I ran across a lovely little app today called Ninite. It made me cry a little.
How often have you found yourself on a new, new-ish, or refurbished computer with none of your must-have software on it? It’s happened enough to me in the past several years to become something of a running annoyance. I don’t know how many computers I’ve built, but I know I’ve gone through at least three main computers in as many years. (I plan to stick with this one for a while, though. It likes me.)
Ninite lets you pick from a fairly comprehensive list of open-source software, freeware, and shareware, and then it gives you a custom installer which will fetch the latest versions for your computer (in x64 if need be) and install them to the default locations — no babysitting, and absolutely no bundled crapware. (I’ve mis-clicked or autopiloted myself into a couple of annoying toolbars in the past, despite a deep-seated and lasting loathing for most of them. I’m not the only one, right?) It’s pretty darned nifty.
Ninite doesn’t have all of the stuff I install — there’s no MediaMonkey, for instance, though Songbird has gotten good enough recently that I’ve considered switching. Firefox will need to be immediately upgraded with your favorite addons. And of course no computer of mine is complete without a version of Dungeon Crawl Stone Soup. But really, it’s very pleasingly complete.
So which of these, I cannot hear you asking, do I use? Well, seeing as how you’re so obviously interested, I will tell you in great detail. Because I feel like it. (For those of you who don’t care, this post is pretty much over for you unless you care what music I’m listening to.)
Starting from the top — browser of choice. I use Chrome quite a bit, but for now Firefox is on top. Chrome has a special place in my heart — it’s fast as blazes, for one thing — but it’s just not as customizeable as the Fox yet. That’s going to change in a hurry now that Chrome has opened it’s extensions gallery, and I’m enormously pleased to have Chrome on my laptop now that it’s been released for Linux. When running Portable Apps, Chrome is usually my go-to browser; its much faster and much more stable when running off my poor flash drive.
Pidgin is my messenger of choice. I do sorely miss the cute little Gmail chat emoticons, but Pidgin’s everything else makes up for it. I’ve poked Thunderbird a couple of times, but never seriously.
Current Music: Counting Crows, Accidentally In Love. I thought this was a Dixie Chicks song for the longest time. Also, I’m putting this in the middle just to annoy anyone who does care about what I’m listening to but not what apps I use. No reason. Just feeling contrary.
Media: Oh yes, VLC Media Player. This is like the second or third thing I install on a computer, right after Firefox and maybe some antivirus software. As awesome as VLC is for movies, though, I never use it for music — for that I prefer desperately need MediaMonkey or, failing that, Songbird. Songbird has great potential, but I don’t really feel it’s quite gotten there yet.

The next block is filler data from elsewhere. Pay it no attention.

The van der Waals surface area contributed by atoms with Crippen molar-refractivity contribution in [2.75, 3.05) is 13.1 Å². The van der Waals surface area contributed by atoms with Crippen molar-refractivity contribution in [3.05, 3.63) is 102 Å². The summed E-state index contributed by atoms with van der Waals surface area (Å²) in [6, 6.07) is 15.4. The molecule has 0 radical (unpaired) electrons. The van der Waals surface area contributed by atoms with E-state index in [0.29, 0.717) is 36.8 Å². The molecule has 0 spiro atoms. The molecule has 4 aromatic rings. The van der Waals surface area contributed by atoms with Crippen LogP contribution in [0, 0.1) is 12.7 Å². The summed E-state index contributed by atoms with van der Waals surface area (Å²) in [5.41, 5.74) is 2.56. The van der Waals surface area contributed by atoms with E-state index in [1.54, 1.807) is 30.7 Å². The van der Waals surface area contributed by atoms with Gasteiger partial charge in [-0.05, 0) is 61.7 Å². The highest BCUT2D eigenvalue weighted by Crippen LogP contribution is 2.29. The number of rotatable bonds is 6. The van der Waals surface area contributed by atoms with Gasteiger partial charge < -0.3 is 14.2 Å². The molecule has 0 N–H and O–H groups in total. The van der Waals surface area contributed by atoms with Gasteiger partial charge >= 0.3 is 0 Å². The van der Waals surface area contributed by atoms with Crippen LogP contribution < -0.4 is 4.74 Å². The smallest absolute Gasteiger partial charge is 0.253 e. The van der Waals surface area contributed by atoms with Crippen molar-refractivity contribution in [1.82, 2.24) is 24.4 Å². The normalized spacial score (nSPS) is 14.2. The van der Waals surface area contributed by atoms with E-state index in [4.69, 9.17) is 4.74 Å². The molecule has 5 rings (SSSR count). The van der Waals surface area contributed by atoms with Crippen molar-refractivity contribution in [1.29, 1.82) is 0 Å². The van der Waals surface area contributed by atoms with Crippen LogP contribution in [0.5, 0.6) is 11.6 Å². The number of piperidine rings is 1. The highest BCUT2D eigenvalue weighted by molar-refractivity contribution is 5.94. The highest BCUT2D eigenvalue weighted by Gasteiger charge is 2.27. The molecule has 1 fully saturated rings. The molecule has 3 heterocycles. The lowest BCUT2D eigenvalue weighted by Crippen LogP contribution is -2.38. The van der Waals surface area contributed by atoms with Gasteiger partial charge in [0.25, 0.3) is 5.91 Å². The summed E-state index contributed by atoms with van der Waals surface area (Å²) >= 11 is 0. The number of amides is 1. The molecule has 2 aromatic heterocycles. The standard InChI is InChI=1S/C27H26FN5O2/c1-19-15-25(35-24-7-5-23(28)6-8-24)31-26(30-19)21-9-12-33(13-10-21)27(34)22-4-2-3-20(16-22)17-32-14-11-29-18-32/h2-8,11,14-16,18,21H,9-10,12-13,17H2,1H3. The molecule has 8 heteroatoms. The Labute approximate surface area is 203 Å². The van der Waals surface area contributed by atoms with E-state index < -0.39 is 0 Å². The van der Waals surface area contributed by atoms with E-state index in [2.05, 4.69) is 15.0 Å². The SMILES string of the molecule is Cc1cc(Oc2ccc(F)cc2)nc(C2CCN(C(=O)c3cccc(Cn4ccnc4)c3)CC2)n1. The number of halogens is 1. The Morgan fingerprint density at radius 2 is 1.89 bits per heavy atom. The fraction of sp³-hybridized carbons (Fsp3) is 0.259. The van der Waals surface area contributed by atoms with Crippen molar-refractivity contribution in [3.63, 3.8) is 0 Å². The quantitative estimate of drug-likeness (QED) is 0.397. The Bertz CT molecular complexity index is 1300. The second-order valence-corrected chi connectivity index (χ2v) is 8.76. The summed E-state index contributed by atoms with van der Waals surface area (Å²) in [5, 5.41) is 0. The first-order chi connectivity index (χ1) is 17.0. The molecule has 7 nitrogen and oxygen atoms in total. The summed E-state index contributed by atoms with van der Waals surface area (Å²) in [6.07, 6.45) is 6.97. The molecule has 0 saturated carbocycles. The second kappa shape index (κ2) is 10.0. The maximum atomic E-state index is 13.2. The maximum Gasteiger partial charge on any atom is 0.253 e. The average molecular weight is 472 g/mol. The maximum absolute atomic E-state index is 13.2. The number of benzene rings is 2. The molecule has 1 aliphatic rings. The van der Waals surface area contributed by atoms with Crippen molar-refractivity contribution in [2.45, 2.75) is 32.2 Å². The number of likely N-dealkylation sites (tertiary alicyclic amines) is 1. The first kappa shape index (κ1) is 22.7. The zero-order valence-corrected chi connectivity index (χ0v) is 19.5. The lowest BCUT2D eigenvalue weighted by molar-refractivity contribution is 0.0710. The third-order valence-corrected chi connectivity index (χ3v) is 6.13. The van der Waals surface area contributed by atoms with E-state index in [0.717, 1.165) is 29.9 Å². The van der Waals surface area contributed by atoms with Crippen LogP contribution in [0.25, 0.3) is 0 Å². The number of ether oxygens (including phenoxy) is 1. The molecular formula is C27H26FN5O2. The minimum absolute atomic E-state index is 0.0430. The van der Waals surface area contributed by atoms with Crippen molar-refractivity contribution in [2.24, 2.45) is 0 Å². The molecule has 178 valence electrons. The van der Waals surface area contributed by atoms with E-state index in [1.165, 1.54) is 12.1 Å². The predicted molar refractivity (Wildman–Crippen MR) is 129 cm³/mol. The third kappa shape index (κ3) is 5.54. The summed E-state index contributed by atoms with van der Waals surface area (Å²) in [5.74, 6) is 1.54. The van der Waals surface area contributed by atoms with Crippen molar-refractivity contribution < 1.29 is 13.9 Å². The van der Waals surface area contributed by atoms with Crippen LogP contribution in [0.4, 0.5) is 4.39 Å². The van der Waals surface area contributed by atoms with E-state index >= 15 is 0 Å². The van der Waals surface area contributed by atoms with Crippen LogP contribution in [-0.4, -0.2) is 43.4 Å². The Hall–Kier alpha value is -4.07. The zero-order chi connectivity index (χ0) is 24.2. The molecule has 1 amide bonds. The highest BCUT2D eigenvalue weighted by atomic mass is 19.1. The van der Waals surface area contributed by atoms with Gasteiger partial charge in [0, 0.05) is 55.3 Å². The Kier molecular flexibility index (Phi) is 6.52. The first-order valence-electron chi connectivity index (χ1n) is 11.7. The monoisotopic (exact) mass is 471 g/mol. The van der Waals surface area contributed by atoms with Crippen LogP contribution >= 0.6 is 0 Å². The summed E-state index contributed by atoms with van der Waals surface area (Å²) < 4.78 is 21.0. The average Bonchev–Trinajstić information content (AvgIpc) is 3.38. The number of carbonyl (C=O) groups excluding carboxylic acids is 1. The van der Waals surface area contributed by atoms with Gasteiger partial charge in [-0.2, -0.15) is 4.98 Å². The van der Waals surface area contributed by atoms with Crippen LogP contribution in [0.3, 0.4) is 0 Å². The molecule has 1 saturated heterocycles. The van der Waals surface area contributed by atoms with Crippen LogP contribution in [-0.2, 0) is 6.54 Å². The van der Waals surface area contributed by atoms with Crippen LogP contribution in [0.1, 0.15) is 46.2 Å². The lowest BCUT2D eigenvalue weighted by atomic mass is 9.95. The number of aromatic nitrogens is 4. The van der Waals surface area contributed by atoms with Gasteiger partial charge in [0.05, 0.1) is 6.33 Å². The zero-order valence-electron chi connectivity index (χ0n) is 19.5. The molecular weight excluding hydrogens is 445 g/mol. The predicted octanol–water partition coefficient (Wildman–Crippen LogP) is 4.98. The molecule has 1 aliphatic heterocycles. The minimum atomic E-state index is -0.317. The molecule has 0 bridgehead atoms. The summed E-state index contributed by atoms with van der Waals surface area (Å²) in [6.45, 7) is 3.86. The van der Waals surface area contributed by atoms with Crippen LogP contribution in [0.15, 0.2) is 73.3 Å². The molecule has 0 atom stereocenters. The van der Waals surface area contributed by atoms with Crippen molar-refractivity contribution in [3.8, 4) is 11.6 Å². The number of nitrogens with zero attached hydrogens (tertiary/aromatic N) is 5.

Imaging: The Gimp. I also mess with Inkscape enough that I’ll probably include it in any Ninite install, even though I do so little graphical work that I could probably make do with MS Paint indefinitely.
Documents: OpenOffice, Adobe, and maybe Foxit. I actually prefer not to use Adobe for PDFs — not only is it bloatware, but it’s been known to have some pretty impressive security holes. Sumatra PDF is usually my app of choice, but Foxit is a perfectly good alternative.
Security: Avast and Spybot. I love both of those. I’ve also started to mess with Malwarebytes, but I’m not yet very familiar with it.
Runtimes: Flash 10 (for other browsers, I will never need the IE version), JAVA, and .NET. This falls under the “yay for annoyances I’ll never have to deal with now” category, because I never notice these missing until I need them.
File Sharing: uTorrent. For Linux images, dontchaknow.
Other: I started using Dropbox about two days ago for backup purposes, and it’s pretty awesome. Steam annoys me a great deal, but I do love me some TF2, so I’ll install it on any machine I expect to do gaming on.
Utilities: Launchy and Revo. Revo is indispensible. (Do you know how many registry keys some programs leave behind? Upwards of four thousand, in the case of some HP printer software I took off a laptop the other day.) I just started using Launchy the other day. (I had a “hey let’s try out some software I’ve been eyeing forever” day) But you know what? Launchy’s pretty freakin’ cool.
Compression: 7-zip. I used to use Winrar, but it’s shareware and 7-zip is open source. And faster. And supports more formats. And doesn’t bloat my right-click menu as much.
Developer tools: I like Python, and I love Notepad++. And . . . what’s this? You mean I never have to dig through Sun’s website for the (right) JAVA SDK again? That alone makes Ninite worth it.